The Justice Department has spent the pandemic years handily securing guilty pleas from small-time scammers who’d purchased luxury items using emergency relief loans.
Now comes the hard part: Finding lenders liable for rubber stamping fake loans made available under the more than $1 trillion in federal spending intended for struggling businesses.
DOJ’s Covid-19 fraud enforcement task force is shifting its focus to financial institutions in cases that will involve years of document-intensive review and interviews with industry insiders to uncover evidence that banks ignored obvious red flags, bypassed fraud-detection measures, or colluded with customers, attorneys say.
The government will have to overcome forgiving Trump-era guidance that banks stand ready to cite in defense, and it might not be enough to prove a bank negligently failed to spot false applications.
“In many cases, ‘should’ve known’ is enough to prove fraud, but I’m not sure that ‘should’ve known’ is enough in a case under the CARES Act, unless the lender itself is the one that caused the problem,” said Gregg Shapiro, a former DOJ civil enforcement chief who investigated Covid-19 fraud at the pandemic’s outset.
Larger banks with more sophisticated prevention practices are less vulnerable, but regional and local institutions and fintechs—or web-based financial services providers—face greater scrutiny.
Thus far, the department has little to show for its efforts. DOJ has yet to replicate its first-ever False Claims Act settlement with a Paycheck Protection Program lender—a regional bank in Texas and Oklahoma that agreed to pay $18,673.50 for allegedly processing an ineligible customer’s loan.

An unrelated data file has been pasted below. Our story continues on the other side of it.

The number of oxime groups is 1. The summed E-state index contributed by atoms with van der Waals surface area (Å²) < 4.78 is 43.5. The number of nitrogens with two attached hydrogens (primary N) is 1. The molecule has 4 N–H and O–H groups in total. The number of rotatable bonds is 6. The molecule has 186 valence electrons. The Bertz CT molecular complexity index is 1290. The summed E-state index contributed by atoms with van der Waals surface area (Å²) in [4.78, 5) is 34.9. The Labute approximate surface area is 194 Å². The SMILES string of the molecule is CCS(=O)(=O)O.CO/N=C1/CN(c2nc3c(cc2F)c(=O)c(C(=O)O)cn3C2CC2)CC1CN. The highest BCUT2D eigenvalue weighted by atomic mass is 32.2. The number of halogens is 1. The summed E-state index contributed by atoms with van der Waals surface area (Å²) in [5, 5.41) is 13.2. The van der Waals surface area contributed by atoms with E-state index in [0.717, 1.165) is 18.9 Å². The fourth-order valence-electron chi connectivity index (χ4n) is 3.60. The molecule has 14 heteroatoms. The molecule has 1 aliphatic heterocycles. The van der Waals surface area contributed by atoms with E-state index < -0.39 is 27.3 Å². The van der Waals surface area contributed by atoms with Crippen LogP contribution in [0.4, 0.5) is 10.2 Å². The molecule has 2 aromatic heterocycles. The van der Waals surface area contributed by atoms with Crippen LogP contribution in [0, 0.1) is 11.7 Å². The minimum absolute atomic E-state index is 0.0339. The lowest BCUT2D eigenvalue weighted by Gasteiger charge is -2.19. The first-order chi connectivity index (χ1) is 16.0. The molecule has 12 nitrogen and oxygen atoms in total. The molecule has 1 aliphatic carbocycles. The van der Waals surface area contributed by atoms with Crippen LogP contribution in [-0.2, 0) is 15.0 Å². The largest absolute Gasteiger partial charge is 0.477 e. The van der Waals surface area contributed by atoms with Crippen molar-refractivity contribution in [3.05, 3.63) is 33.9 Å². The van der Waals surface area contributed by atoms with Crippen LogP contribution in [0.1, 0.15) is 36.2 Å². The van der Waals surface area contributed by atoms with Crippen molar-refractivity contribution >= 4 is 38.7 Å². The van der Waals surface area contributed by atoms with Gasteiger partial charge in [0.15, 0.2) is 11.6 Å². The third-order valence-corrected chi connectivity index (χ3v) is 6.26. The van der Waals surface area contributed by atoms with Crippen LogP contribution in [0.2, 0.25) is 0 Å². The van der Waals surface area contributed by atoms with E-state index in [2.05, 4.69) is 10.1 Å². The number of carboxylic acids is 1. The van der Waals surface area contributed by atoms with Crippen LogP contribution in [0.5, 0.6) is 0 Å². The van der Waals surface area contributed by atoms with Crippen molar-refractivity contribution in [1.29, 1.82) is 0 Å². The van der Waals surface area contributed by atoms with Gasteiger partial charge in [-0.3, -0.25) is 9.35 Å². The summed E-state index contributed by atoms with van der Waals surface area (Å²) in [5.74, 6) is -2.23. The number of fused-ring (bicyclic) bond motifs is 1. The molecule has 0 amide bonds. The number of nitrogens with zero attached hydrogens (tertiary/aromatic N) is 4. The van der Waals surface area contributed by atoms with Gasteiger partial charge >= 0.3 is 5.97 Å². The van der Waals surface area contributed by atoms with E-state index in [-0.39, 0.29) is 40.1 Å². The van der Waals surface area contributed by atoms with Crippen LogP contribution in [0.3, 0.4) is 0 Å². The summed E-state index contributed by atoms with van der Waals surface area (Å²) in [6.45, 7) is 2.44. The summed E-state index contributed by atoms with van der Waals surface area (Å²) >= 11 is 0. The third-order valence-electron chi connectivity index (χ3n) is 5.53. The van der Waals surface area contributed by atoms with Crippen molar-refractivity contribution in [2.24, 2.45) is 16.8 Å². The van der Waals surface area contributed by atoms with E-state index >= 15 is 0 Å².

By comparison, DOJ announced last fall that prosecutors had seized $1.2 billion, charged about 1,500 defendants with crimes, and investigated over 1,800 individuals and entities for alleged civil misconduct—all tied to Covid relief funds.
But a congressionally-extended 10-year statute of limitations provides ample time for investigators to build cases in the finance sector.
DOJ’s acting Covid enforcement chief divulged a few details of his new focus during recent speaking engagements.
Thanks to data analysis and individual cooperators, “we can identify particular lenders, particular financial institutions that really enabled this to happen,” said Michael Galdo, the acting chief, at a False Claims Act conference in February. He said those cases will take longer to build, “but I think we’re going to see more activity in that space.”
While his speech may have signaled to whistleblower lawyers that DOJ needs assistance, defense lawyers say they’ve noticed an enforcement uptick that bears out Galdo’s words.
Cases unfolding behind the scenes appear to be in their infancy, and will predominantly attempt to hold institutions civilly liable, although criminal charges remain possible for blatantly willful and systemic offenders, the attorneys predict.
Most likely targets include fintechs, many of which launched in response to CARES Act programs like PPP and Economic Injury Disaster Loans for small businesses, but lacked experience in establishing anti-fraud controls.
Yet even for the nontraditional lenders, the compressed time frame and quickly-changing regulatory guidance during the PPP rollout offer strong defenses, said Denise Barnes, a former trial attorney at DOJ’s civil fraud section, where her investigation of Wells Fargo led to a $2.1 billion settlement.
“That’s the argument I would make—that ‘this was so fast paced, we’re doing the best we can, we’re rolling out the information, we’re rolling out additional controls as we’re learning,’” said Barnes, now a white-collar defense partner at Honigman. “‘Maybe we didn’t do the best job, but who was doing the best job because the world was on fire?’”